The doll factory review

The doll factory had quite an interesting and an intense premise. But did it match my expectations? Read on to find out. I love historical fiction and this book should’ve connected with me, but it did not.

This book was part historical fiction and part thriller, but I felt it was more thriller than historical fiction. I felt it was an overcooked recipe, with too much ingredients and nothing was mixed properly. The first 100 pages were so difficult to read and there was a particular incident which scared the daylights out of me. I felt so disgusted.

It’s a dark take of twin sisters, Rose and Iris. One is scarred by small pox and the other is beautiful. Both work at a doll shop, painting the porcelain faces of the dolls. Rose, at night, secretly practises her art. Iris is tied down and has no clue about moving forward. She becomes a painter’s model and is immediately shunned by her family.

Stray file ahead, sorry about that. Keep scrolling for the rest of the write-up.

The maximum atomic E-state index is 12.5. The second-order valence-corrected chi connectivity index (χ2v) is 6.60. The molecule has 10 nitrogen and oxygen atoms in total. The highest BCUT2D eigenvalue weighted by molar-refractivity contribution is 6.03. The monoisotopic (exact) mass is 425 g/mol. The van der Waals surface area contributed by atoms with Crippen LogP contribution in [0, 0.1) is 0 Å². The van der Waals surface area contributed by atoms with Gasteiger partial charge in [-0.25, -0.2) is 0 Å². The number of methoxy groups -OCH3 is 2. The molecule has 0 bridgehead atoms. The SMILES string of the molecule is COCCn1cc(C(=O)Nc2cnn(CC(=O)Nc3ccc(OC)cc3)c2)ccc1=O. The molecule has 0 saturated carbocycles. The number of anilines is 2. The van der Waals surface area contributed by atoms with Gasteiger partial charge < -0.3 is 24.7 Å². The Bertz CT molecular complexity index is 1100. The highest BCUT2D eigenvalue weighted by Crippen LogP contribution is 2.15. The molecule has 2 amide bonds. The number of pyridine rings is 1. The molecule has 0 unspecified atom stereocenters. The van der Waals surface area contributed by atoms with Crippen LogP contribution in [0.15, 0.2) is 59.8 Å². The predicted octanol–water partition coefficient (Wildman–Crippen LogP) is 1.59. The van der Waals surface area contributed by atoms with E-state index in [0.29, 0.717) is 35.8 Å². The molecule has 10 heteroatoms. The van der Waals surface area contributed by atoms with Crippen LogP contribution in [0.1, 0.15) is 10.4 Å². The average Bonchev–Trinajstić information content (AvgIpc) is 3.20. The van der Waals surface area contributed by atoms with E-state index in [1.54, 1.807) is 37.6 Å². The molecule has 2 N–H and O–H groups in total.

Enter Silas, a taxidermist, an extremely disturbed character, who collects odd objects. The animal cruelty scenes were too much for me to take in.

To sun it up, it was a very creepy book. The characters were also made eerie to fit the theme of the book. Add painting doll’s faces, the pre Raphaelite brothers, sprinkle in some stalking and kidnapping, some unrequited love and what you get is a horrid tasting dish.

The character building was done tastefully, buy you would get confused about all of them in the beginning when all of them are introduced.

Since this book is set in the 1850’s, you would have to put aside your beliefs to a certain degree.

Again I viewed this book with a lot of missed opportunities and extremely haunting. I constantly kept waiting for things to pick up speed. I enjoyed this book in parts and not as a whole. The thriller elements got too predictable at times. I struggled to complete this book. It didn’t leave any hope for the characters and they were just meandering somewhere. I only liked the character of Albie, who had a generous heart and who really cared about people.

3⭐

Thank you PanMcmillan India for the gifted copy. Picture and opinons are my own.

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